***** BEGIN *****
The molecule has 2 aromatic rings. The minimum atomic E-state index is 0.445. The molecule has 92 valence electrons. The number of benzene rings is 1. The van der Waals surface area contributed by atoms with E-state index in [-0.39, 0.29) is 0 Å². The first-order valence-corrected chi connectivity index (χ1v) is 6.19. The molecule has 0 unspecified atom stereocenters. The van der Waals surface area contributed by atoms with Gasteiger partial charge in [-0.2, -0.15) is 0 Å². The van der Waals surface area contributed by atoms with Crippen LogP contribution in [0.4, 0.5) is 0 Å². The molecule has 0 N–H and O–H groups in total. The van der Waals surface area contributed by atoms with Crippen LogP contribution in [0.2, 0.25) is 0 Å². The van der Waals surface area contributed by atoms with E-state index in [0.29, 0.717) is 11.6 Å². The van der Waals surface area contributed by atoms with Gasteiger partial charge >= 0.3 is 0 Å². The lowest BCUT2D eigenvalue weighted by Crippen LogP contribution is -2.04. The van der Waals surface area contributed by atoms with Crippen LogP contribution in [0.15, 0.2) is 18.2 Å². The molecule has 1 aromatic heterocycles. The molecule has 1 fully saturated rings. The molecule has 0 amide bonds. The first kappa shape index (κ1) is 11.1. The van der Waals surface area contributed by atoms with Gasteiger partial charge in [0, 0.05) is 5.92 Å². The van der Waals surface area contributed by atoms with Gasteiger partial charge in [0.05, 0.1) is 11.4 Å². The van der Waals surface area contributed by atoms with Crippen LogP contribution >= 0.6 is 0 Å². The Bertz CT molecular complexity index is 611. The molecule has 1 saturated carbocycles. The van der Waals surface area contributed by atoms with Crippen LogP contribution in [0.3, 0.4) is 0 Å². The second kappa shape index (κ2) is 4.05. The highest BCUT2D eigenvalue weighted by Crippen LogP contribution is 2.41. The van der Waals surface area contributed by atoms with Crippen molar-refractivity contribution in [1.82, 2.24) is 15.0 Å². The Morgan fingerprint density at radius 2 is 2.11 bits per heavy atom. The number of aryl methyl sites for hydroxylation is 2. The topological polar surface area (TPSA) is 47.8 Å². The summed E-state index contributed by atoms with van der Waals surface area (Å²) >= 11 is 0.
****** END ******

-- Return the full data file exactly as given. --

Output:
The molecule has 2 aromatic rings. The minimum atomic E-state index is 0.445. The molecule has 92 valence electrons. The number of benzene rings is 1. The van der Waals surface area contributed by atoms with E-state index in [-0.39, 0.29) is 0 Å². The first-order valence-corrected chi connectivity index (χ1v) is 6.19. The molecule has 0 unspecified atom stereocenters. The van der Waals surface area contributed by atoms with Gasteiger partial charge in [-0.2, -0.15) is 0 Å². The van der Waals surface area contributed by atoms with Crippen LogP contribution in [0.4, 0.5) is 0 Å². The molecule has 0 N–H and O–H groups in total. The van der Waals surface area contributed by atoms with Crippen LogP contribution in [0.2, 0.25) is 0 Å². The van der Waals surface area contributed by atoms with E-state index in [0.29, 0.717) is 11.6 Å². The van der Waals surface area contributed by atoms with Gasteiger partial charge >= 0.3 is 0 Å². The lowest BCUT2D eigenvalue weighted by Crippen LogP contribution is -2.04. The van der Waals surface area contributed by atoms with Crippen LogP contribution in [0.15, 0.2) is 18.2 Å². The molecule has 1 aromatic heterocycles. The molecule has 1 fully saturated rings. The molecule has 0 amide bonds. The first kappa shape index (κ1) is 11.1. The van der Waals surface area contributed by atoms with Gasteiger partial charge in [0, 0.05) is 5.92 Å². The van der Waals surface area contributed by atoms with Gasteiger partial charge in [0.05, 0.1) is 11.4 Å². The van der Waals surface area contributed by atoms with Crippen LogP contribution >= 0.6 is 0 Å². The Bertz CT molecular complexity index is 611. The molecule has 1 saturated carbocycles. The van der Waals surface area contributed by atoms with Crippen LogP contribution in [0.3, 0.4) is 0 Å². The second kappa shape index (κ2) is 4.05. The highest BCUT2D eigenvalue weighted by Crippen LogP contribution is 2.41. The van der Waals surface area contributed by atoms with Crippen molar-refractivity contribution in [1.82, 2.24) is 15.0 Å². The Morgan fingerprint density at radius 2 is 2.11 bits per heavy atom. The number of aryl methyl sites for hydroxylation is 2. The topological polar surface area (TPSA) is 47.8 Å². The summed E-state index contributed by atoms with van der Waals surface area (Å²) >= 11 is 0.